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The Karachi Social Forum


in Karachi, Pakistan.

While we were opening the World Social Forum in Karachi last weekend with virtuoso performances of sufi music and speeches, the country’s rulers were marking the centenary of the Muslim League [the party that created Pakistan and has ever since been passed on from one bunch of rogues to another till now it is in the hands of political pimps who treat it like a bordello] by gifting the organisation to General Pervaiz Musharaf, the country’s uniformed ruler.

The secular opposition leaders, Nawaz Sharif and Benazir Bhutto, who used to compete with each other to see who could amass more funds while in power, are both in exile. To return home would mean to face arrest for corruption. Neither is in the mood for martyrdom or relinquishing control of their organizations. Meanwhile, the religious parties are happily implementing neo-liberal policies in the North-West Frontier province that is under their control. Incapable of catering to the real needs of the poor they concentrate their fire on women and the godless liberals who defend them.

The military is so secure in its rule and the official politicians so useless that ‘civil society’ is booming. Private TV channels, like NGOs, have mushroomed and most views are permissible (I was interviewed for an hour by one of these on the “fate of the world communist movement”) except a frontal assault on religion or the military and its networks that govern the country. If civil society posed any real threat to the elite, the plaudits it receives would rapidly turn to menace.

It was, thus, no surprise that the WSF, too, had been permitted and facilitated by the local administration in Karachi. It is now part of the globalized landscape and helps backward rulers feel modern. The event itself was no different from the others. Present are several thousand people, mainly from Pakistan, but with a sprinkling of delegates from India, Bangladesh, Sri Lanka, South Korea and a few other countries.

Absent was any representation from China’s burgeoning peasant and workers movements or its critical intelligentsia. Iran, too, was unrepresented as was Malaysia. The Israeli enforcers who run the Jordanian administration harassed a Palestinian delegation. Only a handful of delegates managed to get through the checkpoints and reach Karachi. The huge earthquake in Pakistan last year had disrupted many plans and the organizers were not able to travel and persuade people elsewhere in the continent to come. Otherwise, insisted the organisers, the voices of Abu Ghraib and Guantanamo and Fallujah would have been heard.

The fact that it happened at all in Pakistan was positive. People here are not used to hearing different voices and views. The Forum enabled many from repressed social layers and minority religions to assemble make their voices heard: persecuted Christians from the Punjab, Hindus from Sind, women from everywhere told heart-rending stories of discrimination and oppression.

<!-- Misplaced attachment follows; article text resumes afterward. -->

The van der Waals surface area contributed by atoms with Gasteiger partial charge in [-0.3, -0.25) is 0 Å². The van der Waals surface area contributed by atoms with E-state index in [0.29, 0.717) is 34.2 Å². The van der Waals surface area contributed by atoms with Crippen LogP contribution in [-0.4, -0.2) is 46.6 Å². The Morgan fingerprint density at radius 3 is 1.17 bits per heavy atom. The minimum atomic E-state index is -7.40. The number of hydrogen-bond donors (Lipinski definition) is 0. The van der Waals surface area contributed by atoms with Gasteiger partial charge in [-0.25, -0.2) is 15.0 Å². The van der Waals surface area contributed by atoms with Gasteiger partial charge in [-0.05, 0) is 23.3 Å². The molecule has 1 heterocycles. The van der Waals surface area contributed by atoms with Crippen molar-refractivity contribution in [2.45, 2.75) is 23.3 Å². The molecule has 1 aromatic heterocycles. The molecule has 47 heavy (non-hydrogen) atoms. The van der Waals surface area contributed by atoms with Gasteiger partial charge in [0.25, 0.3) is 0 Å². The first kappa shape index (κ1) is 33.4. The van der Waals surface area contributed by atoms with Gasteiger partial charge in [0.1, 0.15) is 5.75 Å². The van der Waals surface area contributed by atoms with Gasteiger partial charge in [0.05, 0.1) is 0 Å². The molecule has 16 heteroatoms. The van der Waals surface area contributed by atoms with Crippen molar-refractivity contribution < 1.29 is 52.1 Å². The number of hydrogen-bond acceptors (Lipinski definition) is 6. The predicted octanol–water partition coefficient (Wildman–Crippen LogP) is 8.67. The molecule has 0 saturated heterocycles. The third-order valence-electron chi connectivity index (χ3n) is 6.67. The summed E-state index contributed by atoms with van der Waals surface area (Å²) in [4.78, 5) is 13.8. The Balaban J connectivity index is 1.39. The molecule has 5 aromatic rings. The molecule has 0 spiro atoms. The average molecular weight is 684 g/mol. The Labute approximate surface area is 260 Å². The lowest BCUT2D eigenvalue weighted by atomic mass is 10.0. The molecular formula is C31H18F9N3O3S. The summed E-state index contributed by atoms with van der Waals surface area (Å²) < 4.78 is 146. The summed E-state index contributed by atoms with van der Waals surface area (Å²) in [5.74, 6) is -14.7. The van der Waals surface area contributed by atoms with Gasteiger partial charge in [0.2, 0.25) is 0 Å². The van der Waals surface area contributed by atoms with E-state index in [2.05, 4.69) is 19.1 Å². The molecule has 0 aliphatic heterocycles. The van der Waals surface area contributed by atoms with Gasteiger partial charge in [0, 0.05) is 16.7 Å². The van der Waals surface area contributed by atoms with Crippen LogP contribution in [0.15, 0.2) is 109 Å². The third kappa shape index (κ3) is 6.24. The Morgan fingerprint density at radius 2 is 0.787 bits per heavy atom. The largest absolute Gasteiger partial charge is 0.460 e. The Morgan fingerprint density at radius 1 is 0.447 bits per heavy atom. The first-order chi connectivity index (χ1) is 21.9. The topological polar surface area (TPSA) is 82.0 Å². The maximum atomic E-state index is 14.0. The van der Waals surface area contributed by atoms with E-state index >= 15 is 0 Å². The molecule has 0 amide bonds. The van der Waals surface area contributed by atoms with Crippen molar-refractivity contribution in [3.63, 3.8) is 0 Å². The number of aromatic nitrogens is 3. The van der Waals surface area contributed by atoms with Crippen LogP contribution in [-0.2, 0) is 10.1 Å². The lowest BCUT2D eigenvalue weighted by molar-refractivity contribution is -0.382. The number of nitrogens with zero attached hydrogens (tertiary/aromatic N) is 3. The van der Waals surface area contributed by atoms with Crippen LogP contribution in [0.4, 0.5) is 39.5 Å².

Present too was a sizeable class-struggle element: peasants fighting against the privatization of military farms in Okara, the fisher-folk from Sind whose livelihoods are under threat and who complained about the great Indus river being diverted to deprive the common people of water they had enjoyed since the beginning of human civilization thousands of years ago, workers from Baluchistan complaining about military brutalities in the region.

Teachers who explained how the educational system in the country had virtually ceased to exist. The common people who spoke were articulate, analytical and angry, in polar contrast to the stale rhetoric of Pakistan’s political class. Much of what was said was broadcast on radio and television with the main private networks—Geo, Hum and Indus— vying with each other to ensure blanket coverage.

And so the WSF like a big feel-good travelling road show came to Pakistan and went. What will it leave behind? Very little, apart from goodwill and the feeling that it has happened here. For the fact remains the elite dominates that politics in the country. Little else matters. Small radical groups are doing their best, but there is no state-wide organisation or movement that speaks for the dispossessed. The social situation is grim, despite the massaged statistics circulated by the World Bank’s Pakistani Prime Minister Shaukat Aziz.

The NGOs are no substitute for genuine social and political movements. They may be NGOs in Pakistan but in the global scale they are WGOs (Western Governmental Organizations), their cash-flow conditioned by restricted agendas. It is not that some of them are not doing good work, but the overall effect of this has been to atomize the tiny layer of left and liberal intellectuals. Most of these men and women (those who are not in NGOs are embedded in the private media networks) struggle for their individual NGOs to keep the money coming; petty rivalries assumed exaggerated proportions; politics in the sense of grass-roots organisation is virtually non-existent. The Latin American model as emerging in the victories of Chavez and Morales is a far cry from Mumbai or Karachi.

TARIQ ALI is author of the recently released Street Fighting Years (new edition) and, with David Barsamian, Speaking of Empires & Resistance. He can be reached at:




Tariq Ali is the author of The Obama Syndrome (Verso).

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